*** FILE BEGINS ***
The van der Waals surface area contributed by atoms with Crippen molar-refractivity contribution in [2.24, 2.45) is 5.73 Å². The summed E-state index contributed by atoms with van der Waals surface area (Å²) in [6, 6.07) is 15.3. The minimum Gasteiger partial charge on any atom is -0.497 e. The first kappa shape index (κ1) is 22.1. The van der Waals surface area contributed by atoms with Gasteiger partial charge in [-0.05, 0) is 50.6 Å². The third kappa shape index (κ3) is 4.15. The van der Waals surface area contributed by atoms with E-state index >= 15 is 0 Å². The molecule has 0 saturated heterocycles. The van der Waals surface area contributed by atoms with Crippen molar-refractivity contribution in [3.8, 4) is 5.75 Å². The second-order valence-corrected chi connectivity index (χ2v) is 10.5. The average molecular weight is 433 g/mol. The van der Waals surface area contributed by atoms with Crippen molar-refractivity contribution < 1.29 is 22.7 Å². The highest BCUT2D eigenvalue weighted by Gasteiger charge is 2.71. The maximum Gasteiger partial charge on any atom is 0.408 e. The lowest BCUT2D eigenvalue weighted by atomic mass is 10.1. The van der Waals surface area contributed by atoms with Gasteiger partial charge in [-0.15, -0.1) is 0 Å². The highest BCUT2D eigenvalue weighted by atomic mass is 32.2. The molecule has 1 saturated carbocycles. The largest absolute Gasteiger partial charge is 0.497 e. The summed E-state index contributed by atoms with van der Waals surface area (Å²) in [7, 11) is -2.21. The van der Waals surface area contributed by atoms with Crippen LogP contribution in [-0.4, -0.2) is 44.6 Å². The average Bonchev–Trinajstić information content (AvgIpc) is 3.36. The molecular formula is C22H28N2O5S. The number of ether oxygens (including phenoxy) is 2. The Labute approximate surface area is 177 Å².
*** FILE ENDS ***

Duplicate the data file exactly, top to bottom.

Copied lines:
The van der Waals surface area contributed by atoms with Crippen molar-refractivity contribution in [2.24, 2.45) is 5.73 Å². The summed E-state index contributed by atoms with van der Waals surface area (Å²) in [6, 6.07) is 15.3. The minimum Gasteiger partial charge on any atom is -0.497 e. The first kappa shape index (κ1) is 22.1. The van der Waals surface area contributed by atoms with Gasteiger partial charge in [-0.05, 0) is 50.6 Å². The third kappa shape index (κ3) is 4.15. The van der Waals surface area contributed by atoms with E-state index >= 15 is 0 Å². The molecule has 0 saturated heterocycles. The van der Waals surface area contributed by atoms with Crippen molar-refractivity contribution in [3.8, 4) is 5.75 Å². The second-order valence-corrected chi connectivity index (χ2v) is 10.5. The average molecular weight is 433 g/mol. The van der Waals surface area contributed by atoms with Crippen molar-refractivity contribution < 1.29 is 22.7 Å². The highest BCUT2D eigenvalue weighted by Gasteiger charge is 2.71. The maximum Gasteiger partial charge on any atom is 0.408 e. The lowest BCUT2D eigenvalue weighted by atomic mass is 10.1. The van der Waals surface area contributed by atoms with Gasteiger partial charge in [-0.15, -0.1) is 0 Å². The highest BCUT2D eigenvalue weighted by atomic mass is 32.2. The molecule has 1 saturated carbocycles. The largest absolute Gasteiger partial charge is 0.497 e. The summed E-state index contributed by atoms with van der Waals surface area (Å²) in [7, 11) is -2.21. The van der Waals surface area contributed by atoms with Crippen LogP contribution in [-0.4, -0.2) is 44.6 Å². The average Bonchev–Trinajstić information content (AvgIpc) is 3.36. The molecular formula is C22H28N2O5S. The number of ether oxygens (including phenoxy) is 2. The Labute approximate surface area is 177 Å².